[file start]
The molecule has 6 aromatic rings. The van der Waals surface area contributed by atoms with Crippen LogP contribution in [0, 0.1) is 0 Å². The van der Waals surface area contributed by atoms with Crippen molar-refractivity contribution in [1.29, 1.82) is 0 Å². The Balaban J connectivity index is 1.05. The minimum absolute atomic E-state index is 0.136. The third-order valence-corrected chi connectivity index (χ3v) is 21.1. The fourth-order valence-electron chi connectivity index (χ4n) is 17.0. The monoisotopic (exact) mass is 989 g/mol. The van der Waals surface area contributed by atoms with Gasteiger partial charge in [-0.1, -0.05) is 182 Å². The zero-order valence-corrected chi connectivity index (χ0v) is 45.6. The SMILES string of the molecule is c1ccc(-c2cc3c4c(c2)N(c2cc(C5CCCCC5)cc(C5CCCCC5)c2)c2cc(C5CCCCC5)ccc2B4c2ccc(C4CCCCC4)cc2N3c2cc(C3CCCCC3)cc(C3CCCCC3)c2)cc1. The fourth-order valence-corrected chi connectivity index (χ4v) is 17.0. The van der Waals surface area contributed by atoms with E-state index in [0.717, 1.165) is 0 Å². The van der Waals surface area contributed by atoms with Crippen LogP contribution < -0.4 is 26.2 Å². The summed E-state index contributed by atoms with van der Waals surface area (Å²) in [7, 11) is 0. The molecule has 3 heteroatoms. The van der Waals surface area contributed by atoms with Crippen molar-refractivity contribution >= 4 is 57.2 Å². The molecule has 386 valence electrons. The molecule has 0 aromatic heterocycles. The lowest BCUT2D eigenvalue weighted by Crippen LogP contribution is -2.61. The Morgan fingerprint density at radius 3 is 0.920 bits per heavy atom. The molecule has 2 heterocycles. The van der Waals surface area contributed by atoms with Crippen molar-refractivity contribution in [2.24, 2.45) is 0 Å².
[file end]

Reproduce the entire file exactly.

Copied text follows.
The molecule has 6 aromatic rings. The van der Waals surface area contributed by atoms with Crippen LogP contribution in [0, 0.1) is 0 Å². The van der Waals surface area contributed by atoms with Crippen molar-refractivity contribution in [1.29, 1.82) is 0 Å². The Balaban J connectivity index is 1.05. The minimum absolute atomic E-state index is 0.136. The third-order valence-corrected chi connectivity index (χ3v) is 21.1. The fourth-order valence-electron chi connectivity index (χ4n) is 17.0. The monoisotopic (exact) mass is 989 g/mol. The van der Waals surface area contributed by atoms with Gasteiger partial charge in [-0.1, -0.05) is 182 Å². The zero-order valence-corrected chi connectivity index (χ0v) is 45.6. The SMILES string of the molecule is c1ccc(-c2cc3c4c(c2)N(c2cc(C5CCCCC5)cc(C5CCCCC5)c2)c2cc(C5CCCCC5)ccc2B4c2ccc(C4CCCCC4)cc2N3c2cc(C3CCCCC3)cc(C3CCCCC3)c2)cc1. The fourth-order valence-corrected chi connectivity index (χ4v) is 17.0. The van der Waals surface area contributed by atoms with E-state index in [0.717, 1.165) is 0 Å². The van der Waals surface area contributed by atoms with Crippen LogP contribution < -0.4 is 26.2 Å². The summed E-state index contributed by atoms with van der Waals surface area (Å²) in [7, 11) is 0. The molecule has 3 heteroatoms. The van der Waals surface area contributed by atoms with Crippen molar-refractivity contribution >= 4 is 57.2 Å². The molecule has 386 valence electrons. The molecule has 0 aromatic heterocycles. The lowest BCUT2D eigenvalue weighted by Crippen LogP contribution is -2.61. The Morgan fingerprint density at radius 3 is 0.920 bits per heavy atom. The molecule has 2 heterocycles. The van der Waals surface area contributed by atoms with Crippen molar-refractivity contribution in [2.24, 2.45) is 0 Å².